Vhf pursues new avenues with dental practices

Germany-based company vhf, a leading manufacturer of milling machines and related CAM software, exhibited its products at exocad Insights 2022. At the event, Dental Tribune International had the opportunity to ask Sven Marquart, head of sales at vhf, about how digital solutions are changing the way laboratories and dental practices work together and what dental professionals can expect from vhf in the near future.

Mr Marquart, in the past, vhf has been a company for dental laboratories. However, for the last several years, dentists have played a larger role in terms of the fabrication workflow. How has vhf consequently been positioning itself in relation to dentists?
Historically speaking, vhf has focused on laboratories because CAD/CAM production used to be done by laboratories only. In my opinion, the greatest change occurred in 2017, when intra-oral scanners hit the market and then 3D printers. We experienced a kind of a revolution that made us focus neither on the laboratory nor on the dentist, but on the application.

There is a shift from the laboratory to practices through practice laboratories. Particularly in Europe, for example, we are seeing more and more of them. So as a company, it is our intention to get more involved with dental practices. However, we have observed that not every general practice is ready to do in-house production. So, there will always be laboratory cooperation, depending on the field of application. We believe in openness and create workflows that are as integrated and smooth as possible.

What feedback have you received from laboratories about dentists increasingly doing in-house production? Do they see it as a concerning development?
We are aware of these concerns, and I believe that laboratories understand that the future will be different. For them, it’s better to go digital and support their dentists in going digital instead of losing the dentist as a customer entirely. In 2017, everybody thought that it would be either in-house production or laboratory cooperation, but it’s not that black or white. Some dentists do smaller restorations in-house, but have other cases that are more complex or aesthetically challenging produced by laboratories.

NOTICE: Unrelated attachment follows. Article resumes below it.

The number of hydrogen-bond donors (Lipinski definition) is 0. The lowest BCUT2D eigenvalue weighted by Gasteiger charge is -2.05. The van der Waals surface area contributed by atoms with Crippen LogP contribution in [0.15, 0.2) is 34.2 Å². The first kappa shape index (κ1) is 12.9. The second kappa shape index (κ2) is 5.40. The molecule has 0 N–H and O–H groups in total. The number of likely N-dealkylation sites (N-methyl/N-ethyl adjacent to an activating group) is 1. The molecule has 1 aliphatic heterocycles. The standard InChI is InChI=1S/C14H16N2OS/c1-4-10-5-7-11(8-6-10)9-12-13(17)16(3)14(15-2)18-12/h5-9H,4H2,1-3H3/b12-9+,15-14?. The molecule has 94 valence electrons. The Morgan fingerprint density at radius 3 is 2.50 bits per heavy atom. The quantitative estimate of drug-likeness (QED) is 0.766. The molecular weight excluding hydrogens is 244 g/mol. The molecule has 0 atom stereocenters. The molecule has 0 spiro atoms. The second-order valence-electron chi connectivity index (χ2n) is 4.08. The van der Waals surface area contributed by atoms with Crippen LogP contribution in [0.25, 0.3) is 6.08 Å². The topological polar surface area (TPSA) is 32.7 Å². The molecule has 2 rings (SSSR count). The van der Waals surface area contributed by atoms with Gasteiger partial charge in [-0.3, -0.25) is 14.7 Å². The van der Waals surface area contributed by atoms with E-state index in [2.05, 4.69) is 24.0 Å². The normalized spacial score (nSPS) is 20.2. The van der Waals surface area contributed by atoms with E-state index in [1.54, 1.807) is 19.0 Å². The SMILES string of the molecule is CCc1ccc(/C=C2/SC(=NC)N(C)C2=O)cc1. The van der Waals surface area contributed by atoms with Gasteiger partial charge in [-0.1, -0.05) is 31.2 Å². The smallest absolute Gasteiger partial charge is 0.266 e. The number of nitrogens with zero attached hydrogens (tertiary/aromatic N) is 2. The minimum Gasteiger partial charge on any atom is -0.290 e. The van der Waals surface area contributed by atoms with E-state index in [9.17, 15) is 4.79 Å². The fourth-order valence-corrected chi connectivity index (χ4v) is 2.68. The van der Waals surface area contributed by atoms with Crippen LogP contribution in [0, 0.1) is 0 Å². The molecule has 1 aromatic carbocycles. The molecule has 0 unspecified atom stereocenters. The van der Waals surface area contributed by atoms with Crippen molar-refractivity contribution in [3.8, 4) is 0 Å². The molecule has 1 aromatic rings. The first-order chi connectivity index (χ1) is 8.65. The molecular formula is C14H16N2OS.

Do you believe that education matters for a dentist in terms of customer success? When it comes to digital workflows, for example for complicated restorations, the better dentists understand the workflow and the product, the easier it is in the long term.
Definitely. I think that as a manufacturer it is our task to provide a system to the market that is easy to understand and that we need to help educate dentists. An important aspect of education is expectation management: we have to tell dentists exactly what is possible with the product and what is not, and what effort is required. The workflow is not as simple as some manufacturers promise. Scanning, designing, milling and post-processing take time and effort. Some practices are mastering this for simple restorations, while it is not possible for others.

In any case, dental technicians, are still needed and they will be needed in the future.

Dr Miguel Stanley held two sessions on vhf products at exocad Insights 2022. Can you comment a bit on the cooperation between vhf and Dr Stanley?
Dr Stanley was referred to us by Olaf Sauerbier, the CEO of VOCO, five years ago. He approached us because he needed a milling machine for a documentary by National Geographic in Uganda about how digital solutions can help people in remote areas. We were intrigued by the story and provided him with our R5 milling machine. Ever since, he has been absolutely convinced by our product because the simple in-house workflow helped him to gain profitability in his practice. Therefore, I like this cooperation very much. We didn’t ask him to collaborate with us; he tried our system and has been loving it.

Can you give an outlook on what vhf’s focus will be in the near future?
We are in continuous development and will be presenting new innovations at the International Dental Show next year. Right now, we are seeing a growing demand for dentures, because that’s an affordable solution for edentulous patients and we are collaborating, for example with VOCO. Just here at exocad Insights, we have announced our collaboration with Ivoclar for its Ivotion denture process. This enables dental professionals to digitally produce full-arch dentures in approximately 3 hours of milling time. We released the software and hardware components to enable this process on vhf machines. This is what digital means to me: an existing process becoming easier and more efficient by means of digital innovation.


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